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The debate around the future of the mortgage interest tax deduction continues

The debate around the future of the mortgage interest tax deduction continues

The debate around the future of the mortgage interest tax deduction continues
August 25
08:12 2017
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Answers to the future of the mortgage interest tax deduction should hopefully be tucked inside the much-anticipated tax reform plan from the Trump administration once it’s released. But until President Donald Trump reveals his official plan for tax reform, a lot is still up in the air, leaving the industry with brief side comments and interviews of statements about the future of the MITD.

Earlier this year, U.S. Treasury Secretary Steven Mnuchin said the mortgage interest tax deduction will not be changed in the Trump administration’s tax reform.

According to an article in CNBC by Diana Olick, there’s still a chance something could happen to the MITD in the tax reform plan.

From the article:

The hands-down favorite of taxpayers is back on the negotiating table as tax reform kicks into high gear, according to industry sources, even though no one from the Trump administration has said that out loud, and Republican leaders in Congress say not to worry.

“Saying they aren’t going to get rid of it isn’t saying they won’t touch it,” said one source who agreed to speak only on background. “There are clearly discussions going on around reducing the maximum of the mortgage interest deduction to the $600,000 range.”

There is little detail given beyond this, helping fuel the speculation around the deduction.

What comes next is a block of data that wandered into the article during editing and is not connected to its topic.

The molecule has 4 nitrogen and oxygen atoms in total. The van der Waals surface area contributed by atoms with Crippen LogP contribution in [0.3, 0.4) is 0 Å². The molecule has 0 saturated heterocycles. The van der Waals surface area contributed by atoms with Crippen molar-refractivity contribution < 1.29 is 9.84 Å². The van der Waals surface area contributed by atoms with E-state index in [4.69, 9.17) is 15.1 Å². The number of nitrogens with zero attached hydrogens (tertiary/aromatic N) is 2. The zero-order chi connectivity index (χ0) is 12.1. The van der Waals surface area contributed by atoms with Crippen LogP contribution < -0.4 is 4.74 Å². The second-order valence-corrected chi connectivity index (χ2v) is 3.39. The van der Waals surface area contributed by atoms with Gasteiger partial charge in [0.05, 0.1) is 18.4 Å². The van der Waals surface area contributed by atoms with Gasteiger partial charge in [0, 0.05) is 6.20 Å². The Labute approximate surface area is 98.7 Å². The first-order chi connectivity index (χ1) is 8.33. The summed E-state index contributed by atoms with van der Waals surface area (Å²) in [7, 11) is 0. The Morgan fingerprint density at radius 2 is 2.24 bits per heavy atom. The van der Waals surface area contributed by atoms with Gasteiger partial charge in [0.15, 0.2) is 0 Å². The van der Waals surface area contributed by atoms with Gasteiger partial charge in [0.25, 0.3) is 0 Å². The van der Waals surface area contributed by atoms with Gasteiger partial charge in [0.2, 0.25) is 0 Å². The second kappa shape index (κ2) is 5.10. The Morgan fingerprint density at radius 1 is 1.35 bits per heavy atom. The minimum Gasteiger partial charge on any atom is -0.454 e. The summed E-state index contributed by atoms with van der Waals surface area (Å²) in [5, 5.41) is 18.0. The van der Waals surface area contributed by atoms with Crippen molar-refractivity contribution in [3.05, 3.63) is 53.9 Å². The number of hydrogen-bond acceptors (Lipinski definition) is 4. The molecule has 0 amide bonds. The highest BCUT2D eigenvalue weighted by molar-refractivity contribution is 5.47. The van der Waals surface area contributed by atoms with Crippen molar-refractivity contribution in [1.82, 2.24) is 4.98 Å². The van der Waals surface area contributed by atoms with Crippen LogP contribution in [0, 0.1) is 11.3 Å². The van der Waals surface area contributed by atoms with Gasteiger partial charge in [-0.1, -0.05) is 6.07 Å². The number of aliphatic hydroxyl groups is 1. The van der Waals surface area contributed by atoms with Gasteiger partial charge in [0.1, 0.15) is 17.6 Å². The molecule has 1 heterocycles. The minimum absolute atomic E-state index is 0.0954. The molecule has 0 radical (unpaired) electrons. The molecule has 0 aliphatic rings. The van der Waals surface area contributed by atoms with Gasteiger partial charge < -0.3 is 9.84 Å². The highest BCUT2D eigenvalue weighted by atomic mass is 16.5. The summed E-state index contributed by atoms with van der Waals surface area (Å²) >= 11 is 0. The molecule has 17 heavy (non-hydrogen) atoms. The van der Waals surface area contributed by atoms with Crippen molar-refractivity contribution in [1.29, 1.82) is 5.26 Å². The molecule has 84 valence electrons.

Trulia’s Chief Economist Ralph McLaughlin recently did the math on Trump’s proposed outline for tax reform in order to figure out much it would disrupt the health of the housing market.

“While the proposal does not do away with the mortgage-interest tax deduction, it doubles the standard deduction and eliminates the ability of filers to deduct state and local taxes, including property taxes,” said McLaughlin. “While raising the standard deduction will undoubtedly put more dollars into the pockets of homeowners, it’s less clear how these changes affect the financial advantages of buying a home.”

McLaughlin also investigated the matter with the help of Prashant Gopal and Joe Light at Bloomberg. 

So who would most likely be impacted by the change? Middle income American households making between $68,540 and $129,422 who are looking to purchase a home between $358,000 and $676,000 and who take out a mortgage between $322,200 and $608,400.

Meanwhile, the National Association of Realtors, who has a reputation of fighting for the MITD, renewed their commitment to protecting the MITD, even if it’s adjusted rather than cut.

“We’re eager for a productive conversation on tax reform and hope leaders in Congress will move forward with homeowners in mind. Capping the mortgage interest deduction amounts to a de facto tax increase on current or future homeowners and puts homeownership further out of reach for prospective buyers. We would have strong objections over any effort to do so, as would the 1.2 million Realtors we represent,” said National Association of Realtors President William E. Brown.



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